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The Mystery Of Edith Anisfield Wolf, Founder Of Our Book Prize

edith anisfield wolf

A photo of Edith Anisfield Wolf as a young woman

Sometimes when I need serious advice, I visit Edith.

Edith Anisfield Wolf, the founder of the Anisfield-Wolf Book Awards, is interred in the mausoleum at Knollwood Cemetery in Mayfield Heights, Ohio. You’ll find her remains in the corridor to the right of the little chapel as one walks in: #321. I track down one of the battered folding chairs scattered around the mausoleum and sit in the humid quiet. She is one of the most influential women in my life who I have never met.

When I first started getting to research the poet and philanthropist, I was shocked by the paucity of information about her. The archives at the Cleveland Public Library contain nearly every book that won the Anisfield-Wolf award, but information about the founder herself is in just a few slim folders. The files consist mostly of copies of newspaper clippings and notes, but nothing original.

Wolf was wealthy and deeply involved in the Cleveland community her entire life: Where were her letters? Her business records? As an Anisfield-Wolf Book Awards Fellow and music historian by training, I wished to contribute in some way to her history. I wondered if Wolf would disapprove my rooting in her past, although I am shameless in my love for the thrill of the chase.

What began as a casual interest in Wolf quickly blossomed into a full-blown obsession. I spent hours in the Western Reserve looking for correspondence, information about the family business and the awards themselves. While on a research trip in Jerusalem, I dedicated a few days to researching the Cleveland Jewish population and the rich archives held in the National Library of Israel.

Through the archives and various genealogy databases, I skimmed the surface of her family. Her father, Jechiel Jonas Anisfield, became John when he emigrated from Poland to the United States, with a stop in Vienna for gymnasium in between. A respected businessman in the textiles industry, he included Edith in the family business from the time she was 12. He was well educated and spoke several languages, and ensured his daughter had the same privileges. Wolf’s sister, Lucie, died at age 9 in 1901, and the following year, she lost her mother, Daniella (sometimes Doniella or Daniela). Her father remarried Alice Strauss of the influential New York Strauss family two years later. He died in 1929, and Alice died in 1946.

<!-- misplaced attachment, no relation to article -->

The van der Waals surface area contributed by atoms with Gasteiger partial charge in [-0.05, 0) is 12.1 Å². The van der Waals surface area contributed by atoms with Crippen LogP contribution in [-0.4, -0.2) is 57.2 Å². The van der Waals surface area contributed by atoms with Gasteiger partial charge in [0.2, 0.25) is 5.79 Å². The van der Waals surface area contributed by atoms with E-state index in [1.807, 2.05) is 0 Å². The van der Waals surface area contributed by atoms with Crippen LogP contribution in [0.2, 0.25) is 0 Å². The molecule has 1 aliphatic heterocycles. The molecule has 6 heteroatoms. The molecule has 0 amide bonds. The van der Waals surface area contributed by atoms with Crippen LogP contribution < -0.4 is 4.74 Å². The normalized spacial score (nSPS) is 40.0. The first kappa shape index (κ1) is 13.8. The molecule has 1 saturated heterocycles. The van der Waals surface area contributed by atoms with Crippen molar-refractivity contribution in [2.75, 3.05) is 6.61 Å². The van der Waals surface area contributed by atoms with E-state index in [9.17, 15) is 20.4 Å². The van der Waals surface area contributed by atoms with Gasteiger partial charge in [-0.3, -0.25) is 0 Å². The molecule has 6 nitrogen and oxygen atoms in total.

Wolf graduated from East High School in 1906 and enrolled at the Mather College for Women, but did not graduate. In August 1918, she married lawyer and Cleveland native Eugene Wolf. He helped run the family businesses and served as president of Temple Tifereth.

In addition to her business acumen, Wolf was a poet and patron of the arts, unanimously elected to serve as a member of the board of the Cleveland Public Library in 1943. The Anisfield family has an elegant little crypt in the Mayfield Cemetery mausoleum. John, Daniella, Lucie, Alice, and Eugene, who died in 1944, are all there. The Wolf family is buried nearby. There is space in the crypt, yet Edith is conspicuously absent. That raises a question: Why?

Although an extremely private person, Wolf can be glimpsed through her philanthropic legacy. In addition to the book awards, her fund also endowed the Anisfield-Wolf Memorial Award, which has been administered by the Cleveland Welfare Federation (now the Center for Community Solutions) each year since her death in 1963. Wolf left her books to the Cleveland Public Library, three paintings and other art pieces to the Cleveland Museum of Art, and her house on East Boulevard to the Welfare Federation. The Edith Anisfield Wolf Fund provided a third of the funding to endow the Silver Chair in Judaic studies at what is now Case Western Reserve University in 1964 and gave $30,000 to the Western Reserve Historical Society in 1970 to start an archive dedicated to black history in Cleveland.

There is still so much more to know. When I visit her, sometimes I wonder if she would be annoyed by my prying. That is one of the questions I ask her when I visit, and I hope she would approve. I’m certain she would speak up if she didn’t. The July 14, 1943 announcement in the Plain Dealer on her election to the Board of the CPL described her thusly: “Mrs. Wolf is by nature conciliatory and soft-spoken, but she manages to have her way.”

Lisa Nielson is an Anisfield-Wolf SAGES Fellow at Case Western Reserve University. She has a PhD in historical musicology, with a specialization in Women’s Studies, and teaches seminars on the harem, slavery and courtesans.

 

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